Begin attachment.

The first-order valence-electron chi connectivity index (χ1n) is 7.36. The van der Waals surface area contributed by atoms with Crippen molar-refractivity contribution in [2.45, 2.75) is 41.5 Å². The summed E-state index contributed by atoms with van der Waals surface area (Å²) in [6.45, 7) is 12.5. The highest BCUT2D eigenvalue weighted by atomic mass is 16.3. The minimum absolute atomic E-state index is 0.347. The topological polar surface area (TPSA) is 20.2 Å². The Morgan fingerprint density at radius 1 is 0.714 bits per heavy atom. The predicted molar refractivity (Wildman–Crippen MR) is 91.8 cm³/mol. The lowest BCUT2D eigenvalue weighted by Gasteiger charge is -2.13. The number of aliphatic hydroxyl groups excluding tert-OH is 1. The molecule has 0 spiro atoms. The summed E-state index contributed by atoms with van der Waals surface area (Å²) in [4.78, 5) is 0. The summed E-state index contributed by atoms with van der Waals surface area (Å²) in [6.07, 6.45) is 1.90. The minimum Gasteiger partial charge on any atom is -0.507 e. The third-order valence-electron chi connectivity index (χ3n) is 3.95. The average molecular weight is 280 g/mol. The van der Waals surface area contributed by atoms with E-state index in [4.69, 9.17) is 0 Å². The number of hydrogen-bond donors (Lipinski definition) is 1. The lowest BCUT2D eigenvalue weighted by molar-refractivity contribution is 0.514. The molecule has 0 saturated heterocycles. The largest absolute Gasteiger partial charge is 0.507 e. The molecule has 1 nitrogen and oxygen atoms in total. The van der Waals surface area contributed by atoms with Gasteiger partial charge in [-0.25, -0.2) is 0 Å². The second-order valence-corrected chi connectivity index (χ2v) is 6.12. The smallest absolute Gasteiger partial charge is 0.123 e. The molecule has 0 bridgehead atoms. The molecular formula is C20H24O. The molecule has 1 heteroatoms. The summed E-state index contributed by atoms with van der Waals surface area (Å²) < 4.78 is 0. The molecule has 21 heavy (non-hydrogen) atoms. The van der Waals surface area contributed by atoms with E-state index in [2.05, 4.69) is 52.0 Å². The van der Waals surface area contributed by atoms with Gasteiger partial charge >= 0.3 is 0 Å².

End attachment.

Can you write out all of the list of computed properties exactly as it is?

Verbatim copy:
The first-order valence-electron chi connectivity index (χ1n) is 7.36. The van der Waals surface area contributed by atoms with Crippen molar-refractivity contribution in [2.45, 2.75) is 41.5 Å². The summed E-state index contributed by atoms with van der Waals surface area (Å²) in [6.45, 7) is 12.5. The highest BCUT2D eigenvalue weighted by atomic mass is 16.3. The minimum absolute atomic E-state index is 0.347. The topological polar surface area (TPSA) is 20.2 Å². The Morgan fingerprint density at radius 1 is 0.714 bits per heavy atom. The predicted molar refractivity (Wildman–Crippen MR) is 91.8 cm³/mol. The lowest BCUT2D eigenvalue weighted by Gasteiger charge is -2.13. The number of aliphatic hydroxyl groups excluding tert-OH is 1. The molecule has 0 spiro atoms. The summed E-state index contributed by atoms with van der Waals surface area (Å²) in [4.78, 5) is 0. The summed E-state index contributed by atoms with van der Waals surface area (Å²) in [6.07, 6.45) is 1.90. The minimum Gasteiger partial charge on any atom is -0.507 e. The third-order valence-electron chi connectivity index (χ3n) is 3.95. The average molecular weight is 280 g/mol. The van der Waals surface area contributed by atoms with E-state index in [4.69, 9.17) is 0 Å². The number of hydrogen-bond donors (Lipinski definition) is 1. The lowest BCUT2D eigenvalue weighted by molar-refractivity contribution is 0.514. The molecule has 0 saturated heterocycles. The largest absolute Gasteiger partial charge is 0.507 e. The molecule has 1 nitrogen and oxygen atoms in total. The van der Waals surface area contributed by atoms with Gasteiger partial charge in [-0.25, -0.2) is 0 Å². The second-order valence-corrected chi connectivity index (χ2v) is 6.12. The smallest absolute Gasteiger partial charge is 0.123 e. The molecule has 0 bridgehead atoms. The molecular formula is C20H24O. The molecule has 1 heteroatoms. The summed E-state index contributed by atoms with van der Waals surface area (Å²) < 4.78 is 0. The molecule has 21 heavy (non-hydrogen) atoms. The van der Waals surface area contributed by atoms with E-state index in [2.05, 4.69) is 52.0 Å². The van der Waals surface area contributed by atoms with Gasteiger partial charge >= 0.3 is 0 Å².